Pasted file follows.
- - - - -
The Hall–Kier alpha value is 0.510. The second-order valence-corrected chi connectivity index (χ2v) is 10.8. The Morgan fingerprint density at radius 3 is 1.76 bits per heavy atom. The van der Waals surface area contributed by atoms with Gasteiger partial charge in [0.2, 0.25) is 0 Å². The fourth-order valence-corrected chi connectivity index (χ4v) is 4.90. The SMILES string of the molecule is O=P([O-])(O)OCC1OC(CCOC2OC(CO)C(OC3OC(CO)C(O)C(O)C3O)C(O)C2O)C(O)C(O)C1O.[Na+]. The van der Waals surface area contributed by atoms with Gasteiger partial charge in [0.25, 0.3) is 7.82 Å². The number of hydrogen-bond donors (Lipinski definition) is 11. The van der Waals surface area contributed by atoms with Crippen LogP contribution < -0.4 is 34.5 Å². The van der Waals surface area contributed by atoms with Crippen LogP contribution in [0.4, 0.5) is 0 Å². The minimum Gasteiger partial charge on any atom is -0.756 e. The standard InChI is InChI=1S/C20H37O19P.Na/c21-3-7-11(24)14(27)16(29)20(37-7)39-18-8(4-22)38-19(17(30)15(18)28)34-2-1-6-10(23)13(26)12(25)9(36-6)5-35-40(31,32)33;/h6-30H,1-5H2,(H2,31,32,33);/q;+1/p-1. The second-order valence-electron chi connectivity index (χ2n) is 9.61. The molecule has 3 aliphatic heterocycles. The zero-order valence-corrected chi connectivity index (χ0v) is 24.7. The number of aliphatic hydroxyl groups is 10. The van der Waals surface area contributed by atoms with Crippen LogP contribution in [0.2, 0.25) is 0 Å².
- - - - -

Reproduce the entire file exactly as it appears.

The Hall–Kier alpha value is 0.510. The second-order valence-corrected chi connectivity index (χ2v) is 10.8. The Morgan fingerprint density at radius 3 is 1.76 bits per heavy atom. The van der Waals surface area contributed by atoms with Gasteiger partial charge in [0.2, 0.25) is 0 Å². The fourth-order valence-corrected chi connectivity index (χ4v) is 4.90. The SMILES string of the molecule is O=P([O-])(O)OCC1OC(CCOC2OC(CO)C(OC3OC(CO)C(O)C(O)C3O)C(O)C2O)C(O)C(O)C1O.[Na+]. The van der Waals surface area contributed by atoms with Gasteiger partial charge in [0.25, 0.3) is 7.82 Å². The number of hydrogen-bond donors (Lipinski definition) is 11. The van der Waals surface area contributed by atoms with Crippen LogP contribution < -0.4 is 34.5 Å². The van der Waals surface area contributed by atoms with Crippen LogP contribution in [0.4, 0.5) is 0 Å². The minimum Gasteiger partial charge on any atom is -0.756 e. The standard InChI is InChI=1S/C20H37O19P.Na/c21-3-7-11(24)14(27)16(29)20(37-7)39-18-8(4-22)38-19(17(30)15(18)28)34-2-1-6-10(23)13(26)12(25)9(36-6)5-35-40(31,32)33;/h6-30H,1-5H2,(H2,31,32,33);/q;+1/p-1. The second-order valence-electron chi connectivity index (χ2n) is 9.61. The molecule has 3 aliphatic heterocycles. The zero-order valence-corrected chi connectivity index (χ0v) is 24.7. The number of aliphatic hydroxyl groups is 10. The van der Waals surface area contributed by atoms with Crippen LogP contribution in [0.2, 0.25) is 0 Å².